During consideration of the House bill (H.R. 5) to reauthorize the Elementary and Secondary Education Act (ESEA), an amendment was approved that underscores the vital role school principals play in their schools every day. NASSP worked closely with the National Association of Elementary School Principals (NAESP) and the American Federation of School Administrators (AFSA) to encourage Reps. Susan Davis (D-CA), Robert Dold (R-IL), and Jared Polis (D-CO) to introduce the amendment and activated our grassroots network to ensure its approval.
As written in the original bill, the definition of “school leader” failed to make clear to state and school districts that a school leader is an individual who runs the operations and instructional programs within a school building. As a result, states and districts could have interpreted this definition to apply to an assistant superintendent of curriculum or instruction, or a subject matter content specialist who oversees instructional practices within an LEA, but is not in a school building on a daily basis. Additionally, if left unchanged, it was possible that district administrators could become eligible for Title II professional development funds currently aimed at improving the quality of our nation’s school principals. And those Title II funds are already stretched too thin.
NASSP was also very pleased that the House approved an amendment offered by Reps. Suzanne Bonamici (D-OR) and Ryan Costello (R-PA) that would encourage states to conduct assessment audits. We hear from many principals about testing fatigue and concerns about the instructional time lost to testing and test prep activities. This provision will help states get a clear picture of their testing systems, the time spent on test taking and preparation, and how to streamline and improve the quality of assessments for purposes of informing instruction and learning.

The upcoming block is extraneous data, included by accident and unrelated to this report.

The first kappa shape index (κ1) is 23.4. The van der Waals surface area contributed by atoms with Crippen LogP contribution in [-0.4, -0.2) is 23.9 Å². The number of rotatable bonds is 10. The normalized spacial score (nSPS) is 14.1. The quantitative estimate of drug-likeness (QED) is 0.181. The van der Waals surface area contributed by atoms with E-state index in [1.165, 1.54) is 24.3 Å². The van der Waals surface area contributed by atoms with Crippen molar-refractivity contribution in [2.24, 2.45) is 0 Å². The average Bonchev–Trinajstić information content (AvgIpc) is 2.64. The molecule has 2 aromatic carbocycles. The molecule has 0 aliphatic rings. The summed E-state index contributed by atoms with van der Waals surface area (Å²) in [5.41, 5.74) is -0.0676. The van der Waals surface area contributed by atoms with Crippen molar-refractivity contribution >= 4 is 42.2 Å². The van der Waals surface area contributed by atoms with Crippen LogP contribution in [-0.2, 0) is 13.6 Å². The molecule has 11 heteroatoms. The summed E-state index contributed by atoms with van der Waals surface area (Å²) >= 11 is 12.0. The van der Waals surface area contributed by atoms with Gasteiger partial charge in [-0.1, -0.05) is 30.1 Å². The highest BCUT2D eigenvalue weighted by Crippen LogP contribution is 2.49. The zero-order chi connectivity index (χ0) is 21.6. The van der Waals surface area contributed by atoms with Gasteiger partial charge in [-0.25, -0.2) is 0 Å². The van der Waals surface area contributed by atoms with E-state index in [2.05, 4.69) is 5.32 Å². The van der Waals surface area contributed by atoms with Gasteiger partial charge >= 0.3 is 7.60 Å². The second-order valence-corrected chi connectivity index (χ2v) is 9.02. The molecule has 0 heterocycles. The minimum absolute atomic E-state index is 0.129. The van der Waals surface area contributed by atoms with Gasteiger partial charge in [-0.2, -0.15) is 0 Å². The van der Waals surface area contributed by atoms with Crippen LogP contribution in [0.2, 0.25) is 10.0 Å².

Finally, a potential amendment to expand the Title I portability provision to private schools and essentially create a new private school voucher program was ruled out of order and was not considered on the House floor. This was another huge victory for NASSP and our colleagues at the National Coalition for Public Education, which had sent numerous action alerts in opposition to the amendment.
The House considered more than 40 amendments over a two-day period and was expected to pass H.R. 5 on Friday afternoon, February 27. However, concerns from conservative members of the Republican Party and bipartisan politics related to the Department of Homeland Security spending bill and a possible agency shutdown caused the House leadership to delay the final vote until next week. And it still remains unclear whether there will be enough votes to pass the bill this year.
All eyes are now on the Senate where bipartisan negotiations between Sens. Lamar Alexander (R-TN) and Patty Murray (D-WA) continue. The latest rumor is that they would like to mark up a bill in the Senate HELP Committee the week of March 9 with full Senate consideration later this spring.
NASSP will continue to collaborate with NAESP and AFSA to ensure that the principal is at the table during ESEA negotiations, and all three organizations are urging members of Congress to oppose H.R. 5. Visit the Principal’s Legislative Action Center to email your representative, continue to check the Principal’s Policy Blog for updates, and follow me at @akarhuse for live tweets!